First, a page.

Charudatta Deshpande who used to work with The Indian Post had the chance to spend a week in close contact with Naipaul in Bombay when he came to collect material for his book, India: A Million Mutinies, in the 80s. He writes in Gentleman (May 1989) recollecting the experience (after Naipaul has spent three hours interviewing Namdeo Dhasal):

After the interview, Naipaul thanked both Namdeo and Mallika profusely.

“On our way back to the hotel, I was surprised to hear him comment: “Very superficial people, without depth. Don’t you think so?

“I don’t agree with you. We met only thrice and that too, formally. I don’t want to refute your observation but I feel because of the language and cultural differences, they may not have expressed themselves fully in the interview.

“I don’t think so. I don’t think they had much more to offer than what they have already given us,” said Naipaul.

Clearly, Naipaul is not known to entertain views other than his own. From the above quoted interaction, one could imagine the personal liberties taken by Sir Vidia while formulating his opinions about people and culture. I find his style dangerous and unbalanced. [Excuse me for digressing here: I have similar feelings about his views on E. M. Forster. How does it matter if Forster was a homosexual? If a writer’s moral uprightness is so central to his standards of judgment, then why is Naipaul so oblivious to his own shortcomings? Paul Theroux has a lot to say about him on this score.]

Naipaul posits that Islam asks the converts to deny their ancestral culture. How can it happen? To any educated Muslim, there is no doubt about the historical veracity that he has studied in the textbooks. In that sense, say for an Indian Muslim, Asoka and Budhha and Shivaji and Babar are part of his heritage. If you ask an educated Indian Muslim, he would not be dismissive about his heritage. He would find, as I found out, his heritage—Islamic or un-Islamic—rather ennobling—a source of mixed baggage to learn from, to make this life worth living.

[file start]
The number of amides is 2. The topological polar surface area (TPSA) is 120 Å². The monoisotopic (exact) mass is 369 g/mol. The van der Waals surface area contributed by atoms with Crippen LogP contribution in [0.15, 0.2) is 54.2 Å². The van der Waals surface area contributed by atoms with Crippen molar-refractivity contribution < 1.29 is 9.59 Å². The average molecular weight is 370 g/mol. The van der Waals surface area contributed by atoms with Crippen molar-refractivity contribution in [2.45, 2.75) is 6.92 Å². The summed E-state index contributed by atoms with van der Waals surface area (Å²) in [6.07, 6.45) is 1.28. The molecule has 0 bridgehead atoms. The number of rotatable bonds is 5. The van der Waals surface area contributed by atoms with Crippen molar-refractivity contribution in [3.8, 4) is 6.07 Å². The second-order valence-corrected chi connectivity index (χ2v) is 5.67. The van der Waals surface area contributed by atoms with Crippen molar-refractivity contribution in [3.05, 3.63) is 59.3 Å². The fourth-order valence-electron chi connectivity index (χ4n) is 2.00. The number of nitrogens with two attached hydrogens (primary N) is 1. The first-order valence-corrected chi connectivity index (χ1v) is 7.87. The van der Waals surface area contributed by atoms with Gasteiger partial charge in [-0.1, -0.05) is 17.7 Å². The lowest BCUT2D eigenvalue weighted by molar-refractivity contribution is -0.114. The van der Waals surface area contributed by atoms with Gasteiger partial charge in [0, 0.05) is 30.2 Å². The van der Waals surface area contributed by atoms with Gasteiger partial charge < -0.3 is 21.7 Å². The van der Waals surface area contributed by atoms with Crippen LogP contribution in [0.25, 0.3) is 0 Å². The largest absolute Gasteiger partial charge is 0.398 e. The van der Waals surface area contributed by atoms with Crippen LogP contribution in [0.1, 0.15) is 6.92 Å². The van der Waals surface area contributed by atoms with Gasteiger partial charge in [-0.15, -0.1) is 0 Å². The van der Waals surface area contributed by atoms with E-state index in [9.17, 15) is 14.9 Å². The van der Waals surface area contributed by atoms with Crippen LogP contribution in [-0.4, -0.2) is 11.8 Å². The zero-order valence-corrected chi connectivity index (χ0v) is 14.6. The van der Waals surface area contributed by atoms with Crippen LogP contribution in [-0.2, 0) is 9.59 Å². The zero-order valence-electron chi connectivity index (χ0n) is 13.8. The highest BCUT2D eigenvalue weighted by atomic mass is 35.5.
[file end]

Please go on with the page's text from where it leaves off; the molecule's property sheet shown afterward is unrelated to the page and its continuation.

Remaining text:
Naipaul says, “Islam is in its origin an Arab religion. Everyone not an Arab who is a Muslim is a convert. Islam is not simply a matter of conscience or private belief. It makes imperial demands.” It is true that Islam, like Judaism and Christianity, was revealed in Arab. The seed of this faith, like any other faith, traveled to different parts of the world from that epicentre. However, it is a misnomer to label it as an Arab religion. This term gives the impression that it (Islam) was meant only for the Arabs. A Priori, it may also imply that those non-Arabs who converted to this faith were somehow illegitimate or inferior in doing so. However, it was Islam, which preached the message that no one—Arab, non-Arab, white, black, tall, short—is superior or inferior to any one else, except in terms of piety. Naipaul’s second assertion is historically unsound. The fact is, even the first generation Muslims who became Muslims on the call of prophet Mohammad were converts—converts from their pagan faiths. Not even the prophet was a born Muslim. After he got enlightenment, only then did he become the messenger of God. Taking the logic further, can we ask if we can call the Europeans converted Christians or the American Jews as converts?

Naipaul says, “a convert’s worldview alters.” Really? I don’t think so. If I’m a convert, how does it affect my worldview for it is as good or as bad as any of my non-convert (read Hindu!!) fellow Indian? Therefore, I fail to understand how my worldview is going to be affected by the fact that I am a convert or not. However, my logic says that one’s education (plus the quality of education) can definitely affect one’s worldview. Then what is Naipaul hinting here? Is he identifying Islam as a faith with an automatic and in-built ignorance (towards the outside world) that it infuses in is followers?